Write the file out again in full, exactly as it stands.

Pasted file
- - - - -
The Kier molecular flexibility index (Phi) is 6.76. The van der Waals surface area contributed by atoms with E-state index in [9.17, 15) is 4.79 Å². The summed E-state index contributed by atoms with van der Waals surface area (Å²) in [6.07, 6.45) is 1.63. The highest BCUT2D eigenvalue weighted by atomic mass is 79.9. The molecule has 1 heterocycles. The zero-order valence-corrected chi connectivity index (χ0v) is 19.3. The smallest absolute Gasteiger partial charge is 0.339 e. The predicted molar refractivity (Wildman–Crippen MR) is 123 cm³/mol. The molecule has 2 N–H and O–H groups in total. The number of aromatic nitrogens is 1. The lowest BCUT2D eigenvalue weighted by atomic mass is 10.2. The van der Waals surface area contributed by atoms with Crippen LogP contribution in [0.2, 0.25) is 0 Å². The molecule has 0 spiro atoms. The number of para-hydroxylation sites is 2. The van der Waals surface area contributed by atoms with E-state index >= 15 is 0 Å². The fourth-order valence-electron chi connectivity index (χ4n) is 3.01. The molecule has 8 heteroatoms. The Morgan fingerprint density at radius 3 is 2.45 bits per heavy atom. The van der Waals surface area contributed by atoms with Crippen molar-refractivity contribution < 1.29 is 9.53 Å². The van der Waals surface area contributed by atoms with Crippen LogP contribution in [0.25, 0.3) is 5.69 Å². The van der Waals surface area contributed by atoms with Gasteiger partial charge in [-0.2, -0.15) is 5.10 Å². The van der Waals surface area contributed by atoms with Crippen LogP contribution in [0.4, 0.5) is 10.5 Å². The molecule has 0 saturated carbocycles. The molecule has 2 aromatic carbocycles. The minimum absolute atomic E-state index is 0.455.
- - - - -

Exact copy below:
The Kier molecular flexibility index (Phi) is 6.76. The van der Waals surface area contributed by atoms with E-state index in [9.17, 15) is 4.79 Å². The summed E-state index contributed by atoms with van der Waals surface area (Å²) in [6.07, 6.45) is 1.63. The highest BCUT2D eigenvalue weighted by atomic mass is 79.9. The molecule has 1 heterocycles. The zero-order valence-corrected chi connectivity index (χ0v) is 19.3. The smallest absolute Gasteiger partial charge is 0.339 e. The predicted molar refractivity (Wildman–Crippen MR) is 123 cm³/mol. The molecule has 2 N–H and O–H groups in total. The number of aromatic nitrogens is 1. The lowest BCUT2D eigenvalue weighted by atomic mass is 10.2. The van der Waals surface area contributed by atoms with Crippen LogP contribution in [0.2, 0.25) is 0 Å². The molecule has 0 spiro atoms. The number of para-hydroxylation sites is 2. The van der Waals surface area contributed by atoms with E-state index >= 15 is 0 Å². The fourth-order valence-electron chi connectivity index (χ4n) is 3.01. The molecule has 8 heteroatoms. The Morgan fingerprint density at radius 3 is 2.45 bits per heavy atom. The van der Waals surface area contributed by atoms with Crippen molar-refractivity contribution < 1.29 is 9.53 Å². The van der Waals surface area contributed by atoms with Crippen LogP contribution in [0.25, 0.3) is 5.69 Å². The van der Waals surface area contributed by atoms with Gasteiger partial charge in [-0.2, -0.15) is 5.10 Å². The van der Waals surface area contributed by atoms with Crippen LogP contribution in [0.4, 0.5) is 10.5 Å². The molecule has 0 saturated carbocycles. The molecule has 2 aromatic carbocycles. The minimum absolute atomic E-state index is 0.455.